High-sugar diets found to significantly reduce the lifespan of flies
Flies with a history of eating a high sugar diet live shorter lives – even after their diet improves – an international study involving Monash University has found.
This is because an unhealthy diet drives long-term reprogramming of gene expression, according to a study published today in Cell Reports.
The study discovered that the action of a gene called FOXO is inhibited in flies given a high-sugar diet in early life, causing long-term effects. The FOXO gene is important for longevity in many species, including yeast, flies, worms – and humans.
“The findings improve our understanding of how changes in diet and gene expression affect the speed of ageing,” said Monash ARC Future Fellow, Dr Matt Piper, one of the key authors of the study.
“This is further evidence of how excess sugar in the diet is detrimental to health,” he said.
The study, led by University College London (UCL) found that excessive sugar in the early adult fly diet curtailed survival in middle and old age.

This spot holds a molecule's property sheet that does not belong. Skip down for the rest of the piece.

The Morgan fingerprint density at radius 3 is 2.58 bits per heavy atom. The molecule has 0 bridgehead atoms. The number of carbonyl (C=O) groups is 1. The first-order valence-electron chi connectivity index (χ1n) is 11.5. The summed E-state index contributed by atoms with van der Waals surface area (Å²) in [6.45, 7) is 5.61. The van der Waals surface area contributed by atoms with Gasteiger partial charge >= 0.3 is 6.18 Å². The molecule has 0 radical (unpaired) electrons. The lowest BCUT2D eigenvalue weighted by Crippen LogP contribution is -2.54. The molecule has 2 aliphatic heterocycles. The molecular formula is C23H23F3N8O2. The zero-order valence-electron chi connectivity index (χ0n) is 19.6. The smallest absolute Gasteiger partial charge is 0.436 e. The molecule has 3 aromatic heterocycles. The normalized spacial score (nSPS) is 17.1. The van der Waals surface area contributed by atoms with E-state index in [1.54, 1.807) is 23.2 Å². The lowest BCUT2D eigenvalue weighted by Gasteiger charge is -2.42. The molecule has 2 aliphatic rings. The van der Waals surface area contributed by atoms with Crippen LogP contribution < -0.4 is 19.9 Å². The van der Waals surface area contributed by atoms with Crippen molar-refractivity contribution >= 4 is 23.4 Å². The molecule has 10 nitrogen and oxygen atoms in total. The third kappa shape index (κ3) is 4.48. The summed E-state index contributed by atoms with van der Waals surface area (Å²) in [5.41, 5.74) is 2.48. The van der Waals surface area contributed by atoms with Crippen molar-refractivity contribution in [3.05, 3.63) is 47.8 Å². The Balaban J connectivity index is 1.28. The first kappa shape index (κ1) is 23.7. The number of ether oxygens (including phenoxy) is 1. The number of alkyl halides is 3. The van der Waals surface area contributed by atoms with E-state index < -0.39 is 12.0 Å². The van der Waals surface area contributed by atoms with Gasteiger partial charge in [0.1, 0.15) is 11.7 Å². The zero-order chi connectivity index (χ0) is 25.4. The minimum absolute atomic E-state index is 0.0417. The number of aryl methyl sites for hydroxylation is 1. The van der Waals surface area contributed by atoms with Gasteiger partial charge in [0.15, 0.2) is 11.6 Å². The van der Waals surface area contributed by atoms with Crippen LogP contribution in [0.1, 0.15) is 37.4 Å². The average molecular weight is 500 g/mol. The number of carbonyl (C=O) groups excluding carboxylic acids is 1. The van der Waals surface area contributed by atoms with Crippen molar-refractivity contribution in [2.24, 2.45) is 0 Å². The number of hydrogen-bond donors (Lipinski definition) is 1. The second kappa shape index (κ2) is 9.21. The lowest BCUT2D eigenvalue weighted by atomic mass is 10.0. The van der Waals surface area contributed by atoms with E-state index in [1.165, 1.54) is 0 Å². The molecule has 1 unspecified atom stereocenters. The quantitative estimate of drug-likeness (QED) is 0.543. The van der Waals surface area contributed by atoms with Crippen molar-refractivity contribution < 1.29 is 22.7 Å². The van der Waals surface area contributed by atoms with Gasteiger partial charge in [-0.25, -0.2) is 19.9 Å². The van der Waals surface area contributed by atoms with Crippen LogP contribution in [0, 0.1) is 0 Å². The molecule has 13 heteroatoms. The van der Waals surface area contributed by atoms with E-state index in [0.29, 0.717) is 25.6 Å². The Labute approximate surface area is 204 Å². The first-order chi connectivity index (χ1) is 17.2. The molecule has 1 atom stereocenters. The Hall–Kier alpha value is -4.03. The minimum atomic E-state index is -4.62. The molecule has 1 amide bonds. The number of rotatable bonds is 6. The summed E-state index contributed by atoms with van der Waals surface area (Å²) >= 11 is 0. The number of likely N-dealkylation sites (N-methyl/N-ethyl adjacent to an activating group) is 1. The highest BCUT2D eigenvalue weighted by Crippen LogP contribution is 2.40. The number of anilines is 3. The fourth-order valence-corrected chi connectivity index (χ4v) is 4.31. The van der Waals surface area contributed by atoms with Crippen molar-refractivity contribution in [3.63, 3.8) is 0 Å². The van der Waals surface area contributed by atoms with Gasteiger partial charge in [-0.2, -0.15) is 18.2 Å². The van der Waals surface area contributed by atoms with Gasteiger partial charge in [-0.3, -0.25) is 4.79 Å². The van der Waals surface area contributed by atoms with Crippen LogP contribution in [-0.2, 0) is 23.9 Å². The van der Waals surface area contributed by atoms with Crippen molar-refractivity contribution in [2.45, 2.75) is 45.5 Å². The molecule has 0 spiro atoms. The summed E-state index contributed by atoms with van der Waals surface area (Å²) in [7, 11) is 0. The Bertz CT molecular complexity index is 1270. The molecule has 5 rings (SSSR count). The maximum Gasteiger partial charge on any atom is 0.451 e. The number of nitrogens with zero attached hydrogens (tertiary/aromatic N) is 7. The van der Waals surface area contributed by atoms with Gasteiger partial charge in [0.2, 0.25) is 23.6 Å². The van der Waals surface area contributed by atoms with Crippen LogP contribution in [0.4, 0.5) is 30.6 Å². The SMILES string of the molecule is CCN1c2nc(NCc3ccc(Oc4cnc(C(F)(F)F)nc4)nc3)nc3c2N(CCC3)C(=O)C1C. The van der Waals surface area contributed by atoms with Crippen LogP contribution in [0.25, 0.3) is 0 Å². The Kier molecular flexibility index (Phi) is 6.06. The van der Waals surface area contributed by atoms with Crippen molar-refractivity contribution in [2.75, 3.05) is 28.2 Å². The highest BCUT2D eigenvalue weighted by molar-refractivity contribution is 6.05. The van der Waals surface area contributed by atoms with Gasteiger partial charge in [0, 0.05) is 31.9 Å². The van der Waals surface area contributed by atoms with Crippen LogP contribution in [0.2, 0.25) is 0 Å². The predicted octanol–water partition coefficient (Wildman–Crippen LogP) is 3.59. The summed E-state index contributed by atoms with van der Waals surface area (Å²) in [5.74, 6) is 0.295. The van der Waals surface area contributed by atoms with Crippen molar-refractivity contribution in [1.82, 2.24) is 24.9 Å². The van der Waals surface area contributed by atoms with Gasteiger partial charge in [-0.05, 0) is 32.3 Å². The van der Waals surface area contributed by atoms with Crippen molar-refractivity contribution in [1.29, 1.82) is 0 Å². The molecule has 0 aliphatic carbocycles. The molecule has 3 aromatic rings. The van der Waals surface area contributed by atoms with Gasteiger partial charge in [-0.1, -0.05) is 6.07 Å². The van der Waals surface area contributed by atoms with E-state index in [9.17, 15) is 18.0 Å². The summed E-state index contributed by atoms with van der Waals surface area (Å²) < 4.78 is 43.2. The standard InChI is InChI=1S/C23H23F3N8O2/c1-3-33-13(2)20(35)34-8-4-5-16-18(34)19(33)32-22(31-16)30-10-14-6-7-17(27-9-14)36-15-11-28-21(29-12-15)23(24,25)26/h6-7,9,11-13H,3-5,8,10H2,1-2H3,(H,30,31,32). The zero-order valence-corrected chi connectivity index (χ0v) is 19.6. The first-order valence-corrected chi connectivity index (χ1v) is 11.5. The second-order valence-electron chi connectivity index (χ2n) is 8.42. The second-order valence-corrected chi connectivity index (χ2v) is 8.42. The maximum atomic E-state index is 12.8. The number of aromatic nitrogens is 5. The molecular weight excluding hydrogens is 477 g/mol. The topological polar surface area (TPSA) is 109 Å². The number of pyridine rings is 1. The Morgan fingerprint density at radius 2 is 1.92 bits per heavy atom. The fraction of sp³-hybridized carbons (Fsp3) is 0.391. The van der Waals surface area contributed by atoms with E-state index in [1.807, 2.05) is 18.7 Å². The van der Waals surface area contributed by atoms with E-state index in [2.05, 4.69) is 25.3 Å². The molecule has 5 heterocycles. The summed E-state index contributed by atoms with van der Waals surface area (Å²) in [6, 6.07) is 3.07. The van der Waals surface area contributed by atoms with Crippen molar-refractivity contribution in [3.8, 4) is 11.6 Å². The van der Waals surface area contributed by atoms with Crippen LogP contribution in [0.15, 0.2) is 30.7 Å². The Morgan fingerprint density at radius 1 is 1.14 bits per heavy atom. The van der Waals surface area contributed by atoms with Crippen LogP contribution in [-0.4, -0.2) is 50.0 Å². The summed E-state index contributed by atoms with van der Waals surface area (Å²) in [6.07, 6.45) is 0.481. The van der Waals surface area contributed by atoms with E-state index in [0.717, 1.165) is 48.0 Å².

The research team compared the lifespans of female flies fed a healthy diet containing 5% sugar to those given eight times this amount. The flies, which live to about 90 days on average, were fed both diets for three weeks before all were given a healthy diet.
Even while feeding on a healthy diet, the flies that had previously eaten a high-sugar diet started to die earlier, and on average had 7% shorter lifespans. This was caused by a change in the programming of the flies’ physiology caused by the sugar-rich diet eaten in early adulthood.
To understand how the high sugar diet affected longevity, the scientists analysed the flies at a molecular level. They found the unhealthy diet promoted molecular changes that looked very much like flies with genetically reduced FOXO.
Importantly, further experiments showed that the diet-driven changes to lifespan are dependent on FOXO.
The work was funded by the Biotechnology & Biological Sciences Research Council, Medical Research Council, Royal Society, Wellcome and Australian Research Council.